We learned on April 15th that my sweet dog Henry had a large, cancerous tumor in his chest that was pressing on his heart and lungs. He was having seizures / collapsing episodes and bleeding internally, so he was severely anemic. He was four years old.

It unfolded quickly and was shocking. I’ve never been so heartbroken, devastated and bereft. I did not think Henry was going to die! I knew he was under the weather, but I thought whatever was wrong would be an easy fix or would resolve itself. I didn’t even realize he was that bad off until April 14th, the day before we had to put him down.

I loved him so much. He touched my heart like no other being has. He comforted me many times a day, with his soft body curling up in my lap. No matter where I was or where I was sitting, he would curl up behind the back of the chair and my bottom or sit in my lap. He always wanted to know where I was and would wake up to follow me from room to room. I kind of tried to pretend I wasn’t a crazy dog lady, but I really was.

When Henry was younger, he was a huge challenge. As the dog trainer said, “He’s full of it.” This made our bond even stronger as I took him for multiple walks a day. I also took him to day care religiously. Every day I needed to make sure his exercise needs were met, which I mostly enjoyed. When he ran, it was like he had been shot out of a cannon. He was that fast. A few times he ran away in the rain in Sioux Falls and scared me so much. But he would always show up at the front door, soaked, panting and smiling. We joked that he had probably toured the tri-state area in the 30 minutes while he was gone.

Henry, happily wearing his prong collar and electronic collar.

Henry, happily wearing his prong collar and electronic collar.

This winter, maybe even last summer, he was less energetic. I attributed it to him getting older. Also, the past couple of months he seemed depressed, which I thought was because he was empathizing with my feelings of grief. But it was much more serious than that. We had no idea. I had no idea. If I had taken him to the vet sooner, I’m not sure they would have uncovered it either. They would have found out about his anemia, but this wouldn’t have necessarily lead to the cancer discovery. Even if it had, perhaps we would have done more tests and chemo, but I’m not sure that would have been best for Henry. Unwittingly, we had let nature take its course.

At times, I have felt guilty and wondered if I should have taken him to vet sooner. I realize that unknowingly we had provided him with hospice care the last couple of months. I babied him a lot, shortened our walks, held him, tried different foods and carried him when he seemed too tired to walk. I even took him on field trips to his favorite places! I talked to him a lot. But nothing seemed to work – I couldn’t get him to run or play. He just didn’t feel well. Luckily, I accepted it and didn’t force him to do too much.

His kindness, attention and sweetness touched me in a very important way. He was there for me after my mom died. Many times I had said to Joe, “At least I still have Henry.” And, “I don’t know what I’d do without Henry.” He got me over the most intense pain of losing my mom.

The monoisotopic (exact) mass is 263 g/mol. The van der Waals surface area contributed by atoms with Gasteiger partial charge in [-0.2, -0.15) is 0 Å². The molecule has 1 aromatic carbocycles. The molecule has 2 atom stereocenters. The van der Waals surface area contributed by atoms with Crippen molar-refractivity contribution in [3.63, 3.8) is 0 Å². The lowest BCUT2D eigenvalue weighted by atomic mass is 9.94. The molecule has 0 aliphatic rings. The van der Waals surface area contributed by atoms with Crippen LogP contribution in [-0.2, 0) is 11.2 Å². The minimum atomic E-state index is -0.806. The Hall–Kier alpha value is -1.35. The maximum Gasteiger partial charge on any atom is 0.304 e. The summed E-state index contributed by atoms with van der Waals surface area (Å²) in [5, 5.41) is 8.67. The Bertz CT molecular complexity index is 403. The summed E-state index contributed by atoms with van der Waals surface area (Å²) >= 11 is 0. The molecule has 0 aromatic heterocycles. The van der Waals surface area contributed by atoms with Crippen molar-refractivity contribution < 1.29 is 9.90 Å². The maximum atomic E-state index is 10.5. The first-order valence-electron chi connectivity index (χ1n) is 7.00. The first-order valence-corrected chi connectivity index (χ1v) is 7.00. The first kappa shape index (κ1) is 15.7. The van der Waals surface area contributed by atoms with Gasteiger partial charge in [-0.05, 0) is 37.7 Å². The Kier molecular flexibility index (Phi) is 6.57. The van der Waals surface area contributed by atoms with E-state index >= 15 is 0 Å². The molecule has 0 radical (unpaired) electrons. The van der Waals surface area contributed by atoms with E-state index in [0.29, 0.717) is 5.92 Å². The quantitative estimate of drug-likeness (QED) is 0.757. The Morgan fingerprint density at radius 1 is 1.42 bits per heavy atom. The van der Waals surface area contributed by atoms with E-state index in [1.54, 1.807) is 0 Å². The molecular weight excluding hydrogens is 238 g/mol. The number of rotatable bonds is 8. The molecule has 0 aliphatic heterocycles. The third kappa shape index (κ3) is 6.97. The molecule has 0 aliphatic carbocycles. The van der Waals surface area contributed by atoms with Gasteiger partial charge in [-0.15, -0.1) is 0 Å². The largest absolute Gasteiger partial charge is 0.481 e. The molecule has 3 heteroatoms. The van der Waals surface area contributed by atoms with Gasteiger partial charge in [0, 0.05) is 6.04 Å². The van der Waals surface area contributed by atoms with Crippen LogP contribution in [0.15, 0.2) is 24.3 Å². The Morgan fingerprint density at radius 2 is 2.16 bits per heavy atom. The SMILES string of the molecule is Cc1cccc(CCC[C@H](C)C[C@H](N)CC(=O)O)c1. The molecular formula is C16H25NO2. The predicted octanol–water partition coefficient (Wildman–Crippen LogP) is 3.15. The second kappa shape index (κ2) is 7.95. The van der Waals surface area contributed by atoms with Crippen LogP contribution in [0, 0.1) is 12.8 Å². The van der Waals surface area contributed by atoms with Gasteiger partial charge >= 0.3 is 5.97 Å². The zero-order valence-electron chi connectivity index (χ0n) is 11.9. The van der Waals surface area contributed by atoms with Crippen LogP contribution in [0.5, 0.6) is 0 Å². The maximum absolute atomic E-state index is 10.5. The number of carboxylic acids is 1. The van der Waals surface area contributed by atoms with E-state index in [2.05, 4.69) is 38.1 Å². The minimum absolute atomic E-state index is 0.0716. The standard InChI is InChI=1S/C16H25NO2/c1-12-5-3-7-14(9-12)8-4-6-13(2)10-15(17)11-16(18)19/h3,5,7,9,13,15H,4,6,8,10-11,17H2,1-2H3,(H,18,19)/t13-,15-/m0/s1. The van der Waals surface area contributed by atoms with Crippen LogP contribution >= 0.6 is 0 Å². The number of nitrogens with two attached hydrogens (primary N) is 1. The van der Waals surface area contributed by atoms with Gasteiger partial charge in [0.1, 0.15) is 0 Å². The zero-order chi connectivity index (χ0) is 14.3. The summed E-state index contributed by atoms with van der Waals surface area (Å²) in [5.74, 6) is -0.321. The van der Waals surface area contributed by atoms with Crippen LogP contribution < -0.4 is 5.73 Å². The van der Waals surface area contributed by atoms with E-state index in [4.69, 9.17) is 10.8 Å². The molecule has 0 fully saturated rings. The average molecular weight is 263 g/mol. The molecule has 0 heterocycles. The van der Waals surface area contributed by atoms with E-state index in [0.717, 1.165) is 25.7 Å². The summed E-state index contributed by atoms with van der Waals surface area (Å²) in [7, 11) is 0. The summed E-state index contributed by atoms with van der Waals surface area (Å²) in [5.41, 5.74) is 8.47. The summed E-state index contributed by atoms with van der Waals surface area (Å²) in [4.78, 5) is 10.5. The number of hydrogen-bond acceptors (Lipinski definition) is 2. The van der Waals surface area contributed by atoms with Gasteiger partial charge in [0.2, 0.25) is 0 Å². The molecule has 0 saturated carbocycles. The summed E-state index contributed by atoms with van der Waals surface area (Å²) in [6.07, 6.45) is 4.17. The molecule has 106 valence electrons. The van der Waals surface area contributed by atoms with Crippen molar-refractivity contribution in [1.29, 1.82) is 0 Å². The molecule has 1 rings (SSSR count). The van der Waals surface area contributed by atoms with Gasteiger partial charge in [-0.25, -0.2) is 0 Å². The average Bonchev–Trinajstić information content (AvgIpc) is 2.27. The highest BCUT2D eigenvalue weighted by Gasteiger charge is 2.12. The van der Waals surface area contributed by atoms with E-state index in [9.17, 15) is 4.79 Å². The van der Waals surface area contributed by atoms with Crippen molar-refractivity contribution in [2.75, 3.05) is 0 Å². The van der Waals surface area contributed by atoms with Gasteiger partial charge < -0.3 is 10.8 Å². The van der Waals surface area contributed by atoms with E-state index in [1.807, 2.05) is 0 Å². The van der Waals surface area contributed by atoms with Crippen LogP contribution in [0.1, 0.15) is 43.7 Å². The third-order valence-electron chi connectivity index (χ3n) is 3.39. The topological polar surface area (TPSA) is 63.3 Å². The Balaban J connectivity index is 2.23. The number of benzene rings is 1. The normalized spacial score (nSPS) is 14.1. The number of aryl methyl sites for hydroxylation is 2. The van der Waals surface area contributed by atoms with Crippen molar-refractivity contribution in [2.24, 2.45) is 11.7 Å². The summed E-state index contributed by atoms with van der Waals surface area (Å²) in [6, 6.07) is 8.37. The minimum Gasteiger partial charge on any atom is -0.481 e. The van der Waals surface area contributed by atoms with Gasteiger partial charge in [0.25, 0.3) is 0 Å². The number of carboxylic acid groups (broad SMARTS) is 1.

I have new sympathy for others who lose a pet. I have new understanding for everyone who loses a parent. I now know I can’t imagine the depth of pain of losing a child or spouse. But I do know that we heal somehow. Even in the almost five months since my mom’s passing, I’ve seen my grief diminish. It’s been two months since Henry died and the pain is so much less severe.

I now appreciate people more than I ever have. Both Henry and my mom passed away rather suddenly. And now that they are gone, I’ve appreciated both of them in a deeper way. Now I want to appreciate those I love in such a deep way while they are alive. I want to listen to them more, tell them I appreciate them, love them more and spend more time with them. I have an overwhelming gratitude for Joe. He is such a special person and I’m unbelievably lucky to be able to share my life with him.

On the tennis court about a week after Henry died, I started to wonder if this time in my life might be a transformative one. I might really let go of senseless anxiety and nerves. I might be able to enjoy myself more. I can compete less and play more. In fact, maybe I can quit competing altogether. I also feel a new willingness to let go. Compared to death, not much else is a problem.

Henry was a master teacher for me. He knew where my tender parts were. I learned how much I love a cuddly dog, how much I can love a being and how important to me that love and nurturing is. I like having a buddy that can come along with me to places, go on walks, go on field trips, etc.

I want to think that Henry is in the breeze and touching my face. I want to think that we are together in spirit, just like we were when he was alive.

This summer, I have started working at a desk in our living room, instead of downstairs in my office. Outside of the window near me, a black-faced bird now perches on the ledge and stares inside at me for hours at a time. Henry, who had a black face, wasn’t allowed in our bedroom or bathroom and when I was in there, he would stand at the doorway, staring, patiently waiting for me. We have named the bird, “Henry, the black-faced bird.”

Henry, the black-faced bird.

Henry, the black-faced bird.

We are going to get another new dog. He won’t be Henry, but as we go through the challenges of raising a puppy, I will know with certainty that the effort is worth it. Henry taught me that.